JIM KENNEY may have given up his City Council seat and the roughly $127,000 annual salary that goes with it, but he won't be seeking handouts, except for his mayoral campaign.
After resigning from Council last week to run for mayor, Kenney filed his retirement paperwork to the Philadelphia Board of Pensions & Retirement.
Based on his 23 years and 24 days of Council service, Kenney will draw an estimated monthly pension of $7,577.72 - about $91,000 a year, according to the pension board.
Kenney's fat pension is interesting, given his hemming and hawing about getting into the mayoral race, saying that he needed his Council salary to make ends meet. (He is paying for his daughter's college tuition and is long separated from his wife.)
Kenney, 56, will collect his pension on top of what he makes at his part-time gig as a consultant for the Vitetta Group, an architectural firm.
He is also entitled to a state pension from his time working as an aide to state Sen. Vince Fumo.
Kenney campaign spokeswoman Lauren Hitt declined yesterday to say how much Kenney earns at Vitetta.
Hitt said Kenney was too busy to take a phone call from Clout. He was preparing for his first fundraiser, scheduled last night at the Sheraton Philadelphia Downtown Hotel, at 17th and Race streets. Hitt said Kenney's campaign expected to raise $100,000 at the event.
Who'll join Squilla?
Kenney's tearful farewell from Council might have led some to think he could expect many of his 16 former colleagues to back his run for mayor, but most of them are hiding their cards for now.
Councilman Mark Squilla was the only one of his old co-workers to attend his announcement speech.
Although insiders say that Council allies of electricians' union leader John Dougherty, who has supported Kenney's run, almost certainly will come on board, others are on the fence.
It would help Kenney to win support from an African-American, and Councilwoman Jannie Blackwell is also a ward leader, so we inquired about her support.
"I know all the candidates . . . I could work with any of them," she said, noting that Kenney is a "good guy" who arrived on Council the same year she did. Blackwell also had kind words for candidate Lynne Abraham, who she said called her over the holidays.
But, Blackwell confesses, "I've been leaning towards Tony [state Sen. Anthony Williams] because he's in my area. He's one of my ward leaders."
The two had a much publicized spat in 2010, after Williams sicced a former staffer on the historically unopposed Blackwell. But Blackwell says she and Williams "made up last year."
Bass is back
Queena Bass, perennial mayoral-race loser but nice enough woman as far as we can tell, walked into our lobby at 801 Market St. yesterday to inform Clout that she is launching (another) write-in campaign for mayor.
This is her fifth attempt, dating to 1999.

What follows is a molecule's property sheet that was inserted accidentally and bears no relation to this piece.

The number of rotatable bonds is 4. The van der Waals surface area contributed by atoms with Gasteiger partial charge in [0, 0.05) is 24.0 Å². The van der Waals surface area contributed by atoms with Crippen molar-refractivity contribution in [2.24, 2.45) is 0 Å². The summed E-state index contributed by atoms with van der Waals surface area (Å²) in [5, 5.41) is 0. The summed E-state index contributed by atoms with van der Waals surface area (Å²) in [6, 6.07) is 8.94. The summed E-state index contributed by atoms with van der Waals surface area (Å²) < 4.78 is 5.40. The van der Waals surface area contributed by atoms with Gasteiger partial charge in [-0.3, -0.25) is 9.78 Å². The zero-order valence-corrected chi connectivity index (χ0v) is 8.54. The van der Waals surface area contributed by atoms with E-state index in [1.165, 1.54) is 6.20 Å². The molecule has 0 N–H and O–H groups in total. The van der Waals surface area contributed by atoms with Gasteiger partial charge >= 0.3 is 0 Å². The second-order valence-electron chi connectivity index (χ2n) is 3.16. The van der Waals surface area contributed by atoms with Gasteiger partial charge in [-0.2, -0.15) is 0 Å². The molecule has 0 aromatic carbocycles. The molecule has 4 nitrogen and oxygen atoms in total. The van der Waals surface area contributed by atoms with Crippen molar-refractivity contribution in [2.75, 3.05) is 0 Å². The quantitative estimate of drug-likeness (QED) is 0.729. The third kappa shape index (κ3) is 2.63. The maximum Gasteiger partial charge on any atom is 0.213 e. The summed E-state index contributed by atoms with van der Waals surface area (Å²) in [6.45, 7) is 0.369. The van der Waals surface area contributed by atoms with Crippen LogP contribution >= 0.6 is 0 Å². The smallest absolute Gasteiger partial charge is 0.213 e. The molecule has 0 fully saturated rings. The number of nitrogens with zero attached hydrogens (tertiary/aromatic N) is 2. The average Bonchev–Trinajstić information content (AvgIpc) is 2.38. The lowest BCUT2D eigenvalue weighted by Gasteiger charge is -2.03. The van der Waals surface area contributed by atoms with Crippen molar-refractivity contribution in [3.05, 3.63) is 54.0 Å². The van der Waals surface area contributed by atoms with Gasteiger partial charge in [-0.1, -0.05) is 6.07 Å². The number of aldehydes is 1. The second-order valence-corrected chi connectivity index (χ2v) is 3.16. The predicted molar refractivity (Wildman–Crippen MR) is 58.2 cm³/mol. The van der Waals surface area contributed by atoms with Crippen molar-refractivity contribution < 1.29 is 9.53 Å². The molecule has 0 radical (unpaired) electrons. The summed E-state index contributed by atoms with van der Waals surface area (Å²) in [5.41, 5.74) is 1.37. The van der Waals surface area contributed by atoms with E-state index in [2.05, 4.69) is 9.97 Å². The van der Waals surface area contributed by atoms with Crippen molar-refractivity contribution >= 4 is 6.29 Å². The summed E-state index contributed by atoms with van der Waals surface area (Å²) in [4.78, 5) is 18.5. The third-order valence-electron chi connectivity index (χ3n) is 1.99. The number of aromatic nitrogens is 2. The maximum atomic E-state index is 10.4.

We were a bit busy yesterday with other news, so we tried to set up a phone interview with Bass.
"We don't have a phone," Bass said.
Bass gained notice in 1996 after she was fired by Thomas Jefferson University Hospital during what the hospital called downsizing. She claimed her dismissal was racist and protested - for years - with a bullhorn and leaflets, first outside the hospital, then at City Hall. Her federal lawsuit was unsuccessful.
In 2007, Bass declared: "I am running a campaign of love. This is the city of brotherly love and we're lacking that, not only in Philly but in America."
According to the flier she gave us, this year she's running as the "compassionate, persistent, dedicated" candidate.
That may be an old refrain. At the bottom of each flier, Bass crossed off May 20, 2003, and wrote in May 19, 2015, the date of this year's primary.
This, friends, is a true write-in campaign.
West Point grads
When City Council last week drafted a resolution honoring Raymond Jamal Johnson-Maples, it said he was the first African-American from Philly to graduate the U.S. Military Academy at West Point.
Our man Mensah Dean quickly spotted the error and noted that Ebony Thomas (2010) and J.J. Durant (1993) are also West Pointers.
Piling on, now comes Ben Waxman, who notes that Alek Jace Vincent Hughes, son of state Sen. Vince Hughes, is a 2014 graduate of the academy.
In fact, Waxman (who works for Hughes) found two more recent grads, Khristina Nicole Allen (2006) and Henry Alexander Hart (2010). On behalf of Council, we salute each of them.
"Hey, it's PAC Man! PAC Man!" - Councilwoman Maria Quinones-Sanchez in Council chambers yesterday, when she spotted Rodney Oglesby, a school district official who is also chairing Believe Again PAC, which is tied to pro-school-choice mayoral candidate, state Sen. Anthony Williams.
- Staff writers Wendy Ruderman and William Bender and The Next Mayor's Ryan W. Briggs contributed to this report.